Without realizing it, nails can reveal a lot about a child’s health. Infections caused by bacteria, fungi, viruses, underlying conditions, and inherited diseases can all cause nail disorders.
Nail disorders are common in infants and children. Unfortunately, changes in the nails are also often overlooked, because most parents do not perform routine nail checks in this age group.
So, what are the common nail disorders in toddlers? Here Thevolume.net has summarized seven common nail diseases that occur in toddlers, below!
Koilonychia (spoon nails)
Koilonychia, also known as spoon nails, is characterized by a flat, concave surface of the nail, which has a soft texture and looks flaky. This is because the nails of small children are generally still thin and soft.
The curvature of the nail plate reversed on the transverse and longitudinal axes that lead like a spoon. They often occur on the thumb and big toe. This condition tends to disappear spontaneously in the first 10 years of a child’s life when the nail plate thickens.
Although rare, koilonychia has also been associated with iron deficiency.
The next nail disease that is common in children under five is Onychoschizia. This condition is manifested when the part of the nail is detached transversely and flattened from the distal portion of the nail plate.
This causes the tips of the nails to become brittle and dull, often splitting.
FYI, this nail problem will generally be seen in children, especially on the big toe and thumb. It is suspected that the cause is repeated trauma, as well as thumb sucking and nail-biting habits.
Furthermore, there is also Onycholysis or Onycholysis. In this condition, you will see how your little one’s nails become separated from the nail bed.
Onycholysis can affect one nail or several fingernails and/or toenails. Another symptom is, the presence of ‘island onycholysis’ which is a sign of oil spots under the nails.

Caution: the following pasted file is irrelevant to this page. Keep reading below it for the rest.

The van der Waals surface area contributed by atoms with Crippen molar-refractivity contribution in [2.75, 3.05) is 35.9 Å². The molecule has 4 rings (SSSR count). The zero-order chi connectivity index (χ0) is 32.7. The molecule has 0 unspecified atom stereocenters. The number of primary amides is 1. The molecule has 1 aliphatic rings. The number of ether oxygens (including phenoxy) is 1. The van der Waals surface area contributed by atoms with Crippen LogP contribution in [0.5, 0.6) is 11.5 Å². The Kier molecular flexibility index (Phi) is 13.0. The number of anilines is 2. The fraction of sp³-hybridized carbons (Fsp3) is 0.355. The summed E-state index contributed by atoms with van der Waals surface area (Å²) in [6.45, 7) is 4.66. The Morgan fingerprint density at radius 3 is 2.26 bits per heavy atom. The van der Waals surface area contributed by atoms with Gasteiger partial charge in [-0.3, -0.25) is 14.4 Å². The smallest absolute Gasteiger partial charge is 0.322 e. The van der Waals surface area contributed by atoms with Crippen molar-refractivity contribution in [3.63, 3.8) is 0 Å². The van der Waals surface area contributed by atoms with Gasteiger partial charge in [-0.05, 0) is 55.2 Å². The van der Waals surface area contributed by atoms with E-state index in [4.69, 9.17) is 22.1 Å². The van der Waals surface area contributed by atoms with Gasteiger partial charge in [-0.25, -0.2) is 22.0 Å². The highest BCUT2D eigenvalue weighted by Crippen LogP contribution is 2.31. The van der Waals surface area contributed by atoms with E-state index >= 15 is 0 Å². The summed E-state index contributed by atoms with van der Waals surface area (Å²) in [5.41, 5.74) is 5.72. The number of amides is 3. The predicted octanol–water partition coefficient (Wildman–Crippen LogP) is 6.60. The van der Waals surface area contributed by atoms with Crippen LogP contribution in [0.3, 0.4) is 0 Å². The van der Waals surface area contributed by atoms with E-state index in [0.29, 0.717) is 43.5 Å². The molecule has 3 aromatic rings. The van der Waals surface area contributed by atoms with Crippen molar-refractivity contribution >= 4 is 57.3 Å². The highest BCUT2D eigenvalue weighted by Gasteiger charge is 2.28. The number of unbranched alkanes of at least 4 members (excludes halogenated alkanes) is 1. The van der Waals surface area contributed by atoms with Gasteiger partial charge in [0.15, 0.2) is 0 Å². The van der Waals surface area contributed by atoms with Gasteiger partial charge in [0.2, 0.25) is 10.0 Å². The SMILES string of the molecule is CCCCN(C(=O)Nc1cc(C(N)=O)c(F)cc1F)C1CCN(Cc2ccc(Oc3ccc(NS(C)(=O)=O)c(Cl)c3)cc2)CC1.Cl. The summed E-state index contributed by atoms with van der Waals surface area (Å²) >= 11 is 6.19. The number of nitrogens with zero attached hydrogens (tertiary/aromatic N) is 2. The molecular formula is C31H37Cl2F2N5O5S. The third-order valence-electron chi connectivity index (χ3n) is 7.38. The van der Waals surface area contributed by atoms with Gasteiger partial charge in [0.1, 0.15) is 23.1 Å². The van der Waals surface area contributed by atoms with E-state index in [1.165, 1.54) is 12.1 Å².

The cause could be due to trauma or a hard impact. But it can also be caused by autoimmune diseases in children.
Onychomadesis is a fairly complex nail problem because it is caused by viral infections, such as measles, hand, foot, and mouth disease, and Kawasaki disease. This disease will cause the nail to separate from its pad and peel off completely.
Other diseases that cause high fever can also cause onychomadesis. In addition, there are several other conditions that cause onychomadesis, including severe systemic disease, nutritional deficiencies, trauma, periungual dermatitis, chemotherapy, and drug consumption.
Paronychia or acute paronychia is inflammation of the nail folds caused by bacterial, viral, or fungal infections in children. Factors that cause this condition include trauma from nail-biting, finger sucking, nail pulling, and nail knots.
When your child has paronychia, you will notice red, swollen, and pus-filled areas at the corners of the nails. When infection or inflammation causes cuticle loss, this can lead to chronic paronychia.
Leukonychia is a condition when white spots appear on the nails. It can involve all or part of the nail, or it may be brindle, transverse or longitudinal
Punctate leukonychia is often seen in newborns and toddlers as a result of minimal trauma to the proximal nail matrix at birth and is not a sign of excessive vitamin or mineral intake as is generally believed.
While transverse leukonychia can occur in children, especially in the big toe due to trauma to the distal matrix from the use of shoes.
Fungal nail infections, or onychomycosis, are more common in toenails than fingernails. Symptoms that often appear are a change in nail color to white, black, yellow, or green, thickening of the nail, more brittle and easy to peel or break, and dry or scaly skin around the nail.
In contrast to adults, children under the age of 2 years are less likely to develop Onychomycosis (OM). However, over the past few years, OM has increased in fingernails in infants and children under 3 years of age.
Onychomycosis tends to run in families due to an inherited predisposition, but not everyone is susceptible.
Rarely occurs in children unless one or both parents are infected. Factors that increase the risk of onychomycosis are Down syndrome and other immune disorders.
So that’s seven common nail diseases that occur in toddlers. Although rare in children, nail disease can indicate an underlying disease, such as psoriasis, a connective tissue disorder, or an autoimmune disease.
If your little one’s nails are worrying you, be sure to see your pediatrician or pediatric dermatologist for a proper diagnosis and treatment guidance.